10 money com­mand­ments

Auckland City Harbour News - - OPINION -

What is the great­est money ad­vice ‘‘one-liner’’ ever?

I am con­tin­u­ally run­ning across gold nuggets of ad­vice which I ad­mire, and I de­cided to go in search of the sin­gle one that trumps the rest.

In my ad­mit­tedly arm-chairish search, con­ducted hap­pily on­line while sip­ping tea, I came across 10 which I de­cided cap­tured so much wis­dom that I now think of as ‘‘The Ten Com­mand­ments’’ of money. Th­ese are they. The gloss in brack­ets how­ever, is mine, as is the un­con­vinc­ing ‘‘faux’’ King James Bi­ble-speak: 1. Al­ways, al­ways spend less than thou earnest. 2. Never taketh on debt for things that de­pre­ci­ate in value. (Oth­er­wise known as ‘‘If you need to use the plas­tic, you can’t af­ford it’’.) 3. A dol­lar saved is a dol­lar earned. (And a dol­lar set aside is avail­able to spend if your in­come tem­po­rar­ily dries up.) 4. Never invest in some­thing thou dost not un­der­stand. 5. Re­mem­ber, a man does not de­serve things he can’t af­ford, just be­cause he works hard. 6. Change thy ways grad­u­ally. The wise per­son changeth one habit at a time. 7. Lock up thy purse. Few can earn as fast as they can spend. (And a year of pru­dence lost can take another year to make up for.) 8. Never re­pay any debt at the min­i­mum rate. (Min­i­mum re­pay­ments are for mugs and the des­per­ate. Be it credit card, mort­gage or per­sonal loan debt, the min­i­mum re­pay­ment lev­els are de­signed by the lender to ex­tract the max­i­mum ben­e­fit for them.) 9. Don’t drive, if you can bike. Don’t bike, if you can walk. (Trans­port chews through the money. Ditch­ing a car can be the equiv­a­lent of a very big pay-rise. No price can be put on stay­ing slim and fit.) 10. Do not covet thy neigh­bour’s car/house/ass. (Do not wor­ship the sta­tus sym­bol – the car, the house, the glasses, the fash­ion. Much of it is trash and isn’t worth the money spent on it. While you are wor­ship­ing, your fu­ture is be­ing im­pov­er­ished.)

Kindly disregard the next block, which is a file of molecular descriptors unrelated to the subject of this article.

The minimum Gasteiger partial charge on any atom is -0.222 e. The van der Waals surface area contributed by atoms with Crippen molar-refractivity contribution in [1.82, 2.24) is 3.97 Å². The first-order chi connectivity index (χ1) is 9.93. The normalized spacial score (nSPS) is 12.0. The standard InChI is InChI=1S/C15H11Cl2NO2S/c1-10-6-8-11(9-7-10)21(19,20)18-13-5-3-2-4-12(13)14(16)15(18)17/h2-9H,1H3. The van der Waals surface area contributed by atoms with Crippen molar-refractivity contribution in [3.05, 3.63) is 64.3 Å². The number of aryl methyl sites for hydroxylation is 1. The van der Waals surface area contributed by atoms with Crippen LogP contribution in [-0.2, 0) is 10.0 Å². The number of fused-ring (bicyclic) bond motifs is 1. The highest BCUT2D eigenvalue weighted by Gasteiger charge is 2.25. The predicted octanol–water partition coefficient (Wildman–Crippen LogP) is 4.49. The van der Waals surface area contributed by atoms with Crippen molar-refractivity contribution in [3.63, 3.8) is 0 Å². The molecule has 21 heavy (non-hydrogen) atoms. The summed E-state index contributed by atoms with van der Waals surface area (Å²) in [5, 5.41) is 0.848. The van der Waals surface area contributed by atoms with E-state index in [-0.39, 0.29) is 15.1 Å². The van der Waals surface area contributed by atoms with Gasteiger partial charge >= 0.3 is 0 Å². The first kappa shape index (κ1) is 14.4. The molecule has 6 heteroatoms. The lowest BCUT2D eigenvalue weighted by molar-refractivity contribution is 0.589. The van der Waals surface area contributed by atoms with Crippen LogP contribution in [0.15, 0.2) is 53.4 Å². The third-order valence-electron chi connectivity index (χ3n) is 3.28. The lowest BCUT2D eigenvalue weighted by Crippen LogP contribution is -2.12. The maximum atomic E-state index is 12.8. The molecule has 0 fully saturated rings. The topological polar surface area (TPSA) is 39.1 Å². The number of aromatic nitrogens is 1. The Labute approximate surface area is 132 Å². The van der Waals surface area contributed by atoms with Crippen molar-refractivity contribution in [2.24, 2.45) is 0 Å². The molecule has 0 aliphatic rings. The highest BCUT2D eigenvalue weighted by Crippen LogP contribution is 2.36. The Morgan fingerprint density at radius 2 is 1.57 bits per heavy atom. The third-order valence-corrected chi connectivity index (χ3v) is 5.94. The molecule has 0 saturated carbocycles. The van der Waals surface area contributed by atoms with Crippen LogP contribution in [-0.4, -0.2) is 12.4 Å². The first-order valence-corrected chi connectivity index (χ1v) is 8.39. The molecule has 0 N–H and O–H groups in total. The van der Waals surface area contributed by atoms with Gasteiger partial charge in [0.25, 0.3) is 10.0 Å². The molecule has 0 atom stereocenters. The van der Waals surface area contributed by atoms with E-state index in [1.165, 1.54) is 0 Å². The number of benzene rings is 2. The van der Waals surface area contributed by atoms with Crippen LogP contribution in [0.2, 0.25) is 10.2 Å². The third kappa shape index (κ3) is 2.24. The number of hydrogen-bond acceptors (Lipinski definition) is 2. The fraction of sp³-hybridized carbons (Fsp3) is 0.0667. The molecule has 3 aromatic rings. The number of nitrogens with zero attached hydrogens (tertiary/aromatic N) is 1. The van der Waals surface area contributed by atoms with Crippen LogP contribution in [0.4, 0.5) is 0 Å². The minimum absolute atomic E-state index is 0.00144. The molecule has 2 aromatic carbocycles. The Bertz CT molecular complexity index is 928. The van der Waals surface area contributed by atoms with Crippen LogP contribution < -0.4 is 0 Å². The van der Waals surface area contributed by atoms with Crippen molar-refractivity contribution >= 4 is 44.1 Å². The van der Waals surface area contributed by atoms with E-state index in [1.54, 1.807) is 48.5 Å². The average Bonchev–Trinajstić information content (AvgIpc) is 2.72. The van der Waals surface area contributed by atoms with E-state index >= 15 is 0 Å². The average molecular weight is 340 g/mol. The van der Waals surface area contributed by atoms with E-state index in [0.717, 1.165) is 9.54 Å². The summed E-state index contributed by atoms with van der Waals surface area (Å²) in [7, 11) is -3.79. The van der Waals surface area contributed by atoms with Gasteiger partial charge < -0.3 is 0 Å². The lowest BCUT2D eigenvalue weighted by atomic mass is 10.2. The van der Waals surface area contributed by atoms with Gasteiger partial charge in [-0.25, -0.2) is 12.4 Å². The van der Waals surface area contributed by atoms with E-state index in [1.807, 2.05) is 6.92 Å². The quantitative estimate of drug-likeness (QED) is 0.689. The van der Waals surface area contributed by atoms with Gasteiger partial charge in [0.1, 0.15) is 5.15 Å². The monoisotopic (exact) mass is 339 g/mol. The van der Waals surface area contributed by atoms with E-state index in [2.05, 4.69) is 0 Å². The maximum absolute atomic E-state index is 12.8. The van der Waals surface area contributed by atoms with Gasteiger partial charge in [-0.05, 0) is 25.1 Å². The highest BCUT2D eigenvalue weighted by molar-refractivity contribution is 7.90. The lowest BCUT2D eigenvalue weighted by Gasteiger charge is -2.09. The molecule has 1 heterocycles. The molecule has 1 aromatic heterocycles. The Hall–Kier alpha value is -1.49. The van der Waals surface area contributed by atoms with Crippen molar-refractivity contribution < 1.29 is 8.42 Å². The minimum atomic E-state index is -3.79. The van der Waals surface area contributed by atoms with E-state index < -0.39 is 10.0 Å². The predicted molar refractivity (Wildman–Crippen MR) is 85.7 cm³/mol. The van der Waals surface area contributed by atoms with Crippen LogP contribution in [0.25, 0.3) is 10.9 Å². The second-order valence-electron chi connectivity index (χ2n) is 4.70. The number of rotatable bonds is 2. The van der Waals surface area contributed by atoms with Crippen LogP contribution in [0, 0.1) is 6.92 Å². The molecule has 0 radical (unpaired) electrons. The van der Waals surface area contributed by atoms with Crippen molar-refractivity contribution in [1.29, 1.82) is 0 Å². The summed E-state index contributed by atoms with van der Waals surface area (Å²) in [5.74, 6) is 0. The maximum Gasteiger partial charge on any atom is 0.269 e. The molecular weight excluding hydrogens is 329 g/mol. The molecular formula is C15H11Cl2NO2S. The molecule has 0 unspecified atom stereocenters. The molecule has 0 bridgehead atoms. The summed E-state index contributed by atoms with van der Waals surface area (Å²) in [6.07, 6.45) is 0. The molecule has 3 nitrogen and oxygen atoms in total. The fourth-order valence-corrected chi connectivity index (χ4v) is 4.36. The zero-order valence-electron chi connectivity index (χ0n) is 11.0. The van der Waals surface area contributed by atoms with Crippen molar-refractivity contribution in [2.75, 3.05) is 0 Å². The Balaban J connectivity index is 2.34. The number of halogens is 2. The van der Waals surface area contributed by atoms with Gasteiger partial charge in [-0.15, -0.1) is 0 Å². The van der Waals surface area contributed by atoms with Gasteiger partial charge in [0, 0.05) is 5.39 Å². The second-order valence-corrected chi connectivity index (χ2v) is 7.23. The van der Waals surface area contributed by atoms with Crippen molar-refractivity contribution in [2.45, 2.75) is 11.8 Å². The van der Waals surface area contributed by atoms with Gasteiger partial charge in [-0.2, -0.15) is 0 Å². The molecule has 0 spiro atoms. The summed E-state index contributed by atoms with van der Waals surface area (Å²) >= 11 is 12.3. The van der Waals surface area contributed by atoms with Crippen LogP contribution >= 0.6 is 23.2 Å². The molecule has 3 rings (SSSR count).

Each pithy lit­tle nugget of wis­dom is a chal­lenge to each one of us, a call to reign in that ex­ces­sive sushi habit, or that ‘‘fash­ion’’ ad­dic­tion that has once again reared its dirty lit­tle head.

But for me, after nearly two decades of money writ­ing, the ad­vice I would give to peo­ple is this: It’s what you don’t know that in­evitably turns out to be the thing that costs you.

Un­for­tu­nately, that’s a very broad state­ment. The thing you don’t know about could be the power of com­pound in­ter­est that helps you build a nest-egg able to give you a de­cent re­tire­ment. Or that the slick sales­man who just en­cour­aged you to invest your money in some over­seas ven­ture is ac­tu­ally just a con­man.

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